The Gentle Spirit has the intensity of a short story but the complexity of a novel. While other stories this month have made me want to read more by that writer, The Gentle Spirit simply demands to be read again. At its heart is the unknowability of any other person, perhaps one reason why both characters remain nameless. When the narrator speaks of them becoming “terrible strangers to each other during the winter” we cannot help but feel that is all they have ever been.

The Old Man of the Moon

December 10, 2016


Shen Fu’s Six Records of a Floating Life was written at the beginning of the 19th century but not published until 1877. It is an autobiographical work which focuses largely on Shen Fu’s devotion to his wife, Yun. The Old Man of the Moon is extracted from this longer work but is not one of the four ‘records’ (two are either missing or unfinished). This presumably means that its shape has been created either by the translators, Leonard Pratt and Chiang Su-hui, or, more likely, by an unnamed editor for this volume.

I was unaware of this as I read it, and it no doubt explains my sense that this was very much a story of two parts. The first part tells of the narrator and Yun falling in love and marrying, and the early years of their marriage which seem blissfully happy. When Shen must leave Yun shortly after they are married in order to study, he laments, “Our separation of three months seemed as if it were ten years long.” The moment they are reunited is described as follows:

“She held my hands without saying a word. Our souls became smoke and mist. I thought I heard something, but it was as if my body had ceased to exist.”

Not only do we learn of their early happiness but we are assured that they remain close throughout their marriage:

“We lived together with the greatest mutual respect for three and twenty years, and as the years passed we grew ever closer.”

We also have early warning that Yun will die before Shen at a relatively young age.

The turning point in their life is Yun’s attempt to engage a concubine for Shen. Though Shen chooses the young woman, Han-yuan, it is Yun who is most insistent, even when Shen advises against it:

“But we’re not a rich family…We can’t afford to keep someone like that.”

Yun, rather than Shen, seems to become infatuated by Han-yuan, declaring her to be like a sister (which does not go down well with her in-laws). I was also surprised at the idea that they weren’t wealthy (there are previous references to servants, very few to working) but as the story progresses they are increasingly short of money until, as Yun falls ill and Shen seeks financial help, it becomes as heart-breaking as an 18th century Chinese I, Daniel Blake.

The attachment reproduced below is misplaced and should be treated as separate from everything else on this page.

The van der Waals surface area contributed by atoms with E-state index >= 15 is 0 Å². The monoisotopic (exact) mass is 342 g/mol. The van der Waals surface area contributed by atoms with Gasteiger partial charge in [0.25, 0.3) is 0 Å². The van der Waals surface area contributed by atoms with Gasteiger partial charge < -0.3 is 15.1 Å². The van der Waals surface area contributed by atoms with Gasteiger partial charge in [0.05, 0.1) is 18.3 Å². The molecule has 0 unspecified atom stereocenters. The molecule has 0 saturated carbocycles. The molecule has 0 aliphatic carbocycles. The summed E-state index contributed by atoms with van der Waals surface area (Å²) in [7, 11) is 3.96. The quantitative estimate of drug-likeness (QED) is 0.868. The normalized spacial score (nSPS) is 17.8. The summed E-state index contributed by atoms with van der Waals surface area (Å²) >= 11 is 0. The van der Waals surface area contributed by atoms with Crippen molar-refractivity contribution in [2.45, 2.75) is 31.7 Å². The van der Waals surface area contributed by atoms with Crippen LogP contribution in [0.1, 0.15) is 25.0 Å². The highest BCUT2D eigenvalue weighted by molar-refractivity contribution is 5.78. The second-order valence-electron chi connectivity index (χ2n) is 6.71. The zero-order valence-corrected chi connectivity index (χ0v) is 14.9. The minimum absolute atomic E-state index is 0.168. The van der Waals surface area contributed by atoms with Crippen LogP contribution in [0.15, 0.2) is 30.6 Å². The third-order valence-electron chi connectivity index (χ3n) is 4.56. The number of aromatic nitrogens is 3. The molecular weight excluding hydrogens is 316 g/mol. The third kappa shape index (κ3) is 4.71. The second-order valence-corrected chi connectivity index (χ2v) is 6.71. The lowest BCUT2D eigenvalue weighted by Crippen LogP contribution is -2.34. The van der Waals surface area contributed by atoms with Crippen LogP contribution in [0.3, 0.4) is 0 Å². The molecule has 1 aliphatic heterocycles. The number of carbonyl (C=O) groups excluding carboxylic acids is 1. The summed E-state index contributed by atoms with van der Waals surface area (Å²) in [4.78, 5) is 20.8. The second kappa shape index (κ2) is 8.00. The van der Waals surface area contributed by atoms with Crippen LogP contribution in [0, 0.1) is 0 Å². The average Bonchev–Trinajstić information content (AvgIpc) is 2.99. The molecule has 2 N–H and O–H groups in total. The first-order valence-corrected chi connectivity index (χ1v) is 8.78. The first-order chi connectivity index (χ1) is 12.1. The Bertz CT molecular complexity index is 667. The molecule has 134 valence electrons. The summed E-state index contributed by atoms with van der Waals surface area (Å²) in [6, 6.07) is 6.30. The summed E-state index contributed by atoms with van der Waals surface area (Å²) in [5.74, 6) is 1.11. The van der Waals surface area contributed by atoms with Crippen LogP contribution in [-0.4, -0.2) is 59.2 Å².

The Old Man of the Moon (the title comes from the idea that the Old Man of the Moon arranges marriages by pulling couples together) was a surprisingly moving tale, though, like some film trailers, it does leave me wondering if I have already experienced the highlights of Six Records of a Floating Life and have little to gain from the full feature.

Half a Life-time Ago

December 10, 2016


Many of the authors I’m reading in my advent calendar of short stories are largely unknown to me, but that cannot be said of Elizabeth Gaskell as I’ve read three of her five her novels, (Mary Barton, North and South and Sylvia’s Lovers). Half a Life-time Ago was published in 1855, around the same time as her most famous novel North and South. The story’s title refers to the gap between its telling and its taking place, but also the period it will cover in its central character, Susan Dixon’s, life:

“Yes; the time had been when that tall, gaunt, hard-featured, angular woman – who never smiled and hardly ever spoke an unnecessary word – had been a fine-looking girl, bright-spirited and rosy.”

How does one become the other, the story asks, as we meet Susan at eighteen at the centre of a happy family: her father, mother and her younger brother, William. The only disharmony is created by the tension between William, who is presented as rather weak and sensitive, and Michael, a young man from a neighbouring family who has been sent to work on the farm for a year and fallen for Susan. When Susan’s mother is dying of a “neglected cold” (it is Victorian literature, after all – we were lucky to make it to page eight without fatality) she makes Susan promise to look after William:

“He vexes Michael at times, and Michael has struck him before now. I did not want to make a stir; but he’s not strong, and a word from thee Susan, will go a long way with Michael.”

Susan is further inconvenienced by illness when, now engaged to Michael, her father is killed, she is put into a coma, and her brother’s weakness is turned to idiocy by fever. When Susan recovers it seems even more urgent she should marry but Michael’s antipathy to William has increased. Will she have to choose between them?